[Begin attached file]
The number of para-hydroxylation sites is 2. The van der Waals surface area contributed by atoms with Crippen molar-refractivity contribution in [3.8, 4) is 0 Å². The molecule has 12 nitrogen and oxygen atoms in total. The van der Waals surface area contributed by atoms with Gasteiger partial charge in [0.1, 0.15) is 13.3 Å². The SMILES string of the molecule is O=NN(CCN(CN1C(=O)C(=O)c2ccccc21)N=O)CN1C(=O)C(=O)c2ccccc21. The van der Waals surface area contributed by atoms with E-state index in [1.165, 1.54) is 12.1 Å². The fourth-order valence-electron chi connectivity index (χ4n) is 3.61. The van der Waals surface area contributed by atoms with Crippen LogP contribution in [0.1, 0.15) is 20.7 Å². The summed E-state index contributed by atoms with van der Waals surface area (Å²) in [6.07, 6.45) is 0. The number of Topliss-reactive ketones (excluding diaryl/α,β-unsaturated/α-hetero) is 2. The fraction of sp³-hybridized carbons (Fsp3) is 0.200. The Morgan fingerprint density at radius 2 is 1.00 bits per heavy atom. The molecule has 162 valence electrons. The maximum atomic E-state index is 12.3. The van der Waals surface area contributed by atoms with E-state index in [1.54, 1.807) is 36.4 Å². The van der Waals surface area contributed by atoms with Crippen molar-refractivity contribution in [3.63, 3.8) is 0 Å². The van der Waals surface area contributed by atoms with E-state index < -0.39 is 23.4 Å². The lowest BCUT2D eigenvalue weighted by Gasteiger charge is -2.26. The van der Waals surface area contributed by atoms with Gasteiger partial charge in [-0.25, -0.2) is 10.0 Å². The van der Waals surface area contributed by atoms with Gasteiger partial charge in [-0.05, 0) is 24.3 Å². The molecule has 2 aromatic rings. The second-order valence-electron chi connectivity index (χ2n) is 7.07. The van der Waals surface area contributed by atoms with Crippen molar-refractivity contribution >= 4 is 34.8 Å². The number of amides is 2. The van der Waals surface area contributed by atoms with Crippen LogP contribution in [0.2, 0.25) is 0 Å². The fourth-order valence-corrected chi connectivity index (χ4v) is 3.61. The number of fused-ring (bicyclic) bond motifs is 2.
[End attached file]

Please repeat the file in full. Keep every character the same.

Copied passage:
The number of para-hydroxylation sites is 2. The van der Waals surface area contributed by atoms with Crippen molar-refractivity contribution in [3.8, 4) is 0 Å². The molecule has 12 nitrogen and oxygen atoms in total. The van der Waals surface area contributed by atoms with Gasteiger partial charge in [0.1, 0.15) is 13.3 Å². The SMILES string of the molecule is O=NN(CCN(CN1C(=O)C(=O)c2ccccc21)N=O)CN1C(=O)C(=O)c2ccccc21. The van der Waals surface area contributed by atoms with E-state index in [1.165, 1.54) is 12.1 Å². The fourth-order valence-electron chi connectivity index (χ4n) is 3.61. The van der Waals surface area contributed by atoms with Crippen LogP contribution in [0.1, 0.15) is 20.7 Å². The summed E-state index contributed by atoms with van der Waals surface area (Å²) in [6.07, 6.45) is 0. The number of Topliss-reactive ketones (excluding diaryl/α,β-unsaturated/α-hetero) is 2. The fraction of sp³-hybridized carbons (Fsp3) is 0.200. The Morgan fingerprint density at radius 2 is 1.00 bits per heavy atom. The molecule has 162 valence electrons. The maximum atomic E-state index is 12.3. The van der Waals surface area contributed by atoms with E-state index in [1.54, 1.807) is 36.4 Å². The van der Waals surface area contributed by atoms with Crippen molar-refractivity contribution in [3.63, 3.8) is 0 Å². The van der Waals surface area contributed by atoms with E-state index < -0.39 is 23.4 Å². The lowest BCUT2D eigenvalue weighted by Gasteiger charge is -2.26. The van der Waals surface area contributed by atoms with Gasteiger partial charge in [-0.25, -0.2) is 10.0 Å². The van der Waals surface area contributed by atoms with Gasteiger partial charge in [-0.05, 0) is 24.3 Å². The molecule has 2 aromatic rings. The second-order valence-electron chi connectivity index (χ2n) is 7.07. The van der Waals surface area contributed by atoms with Crippen molar-refractivity contribution >= 4 is 34.8 Å². The number of amides is 2. The van der Waals surface area contributed by atoms with Crippen LogP contribution in [0.2, 0.25) is 0 Å². The fourth-order valence-corrected chi connectivity index (χ4v) is 3.61. The number of fused-ring (bicyclic) bond motifs is 2.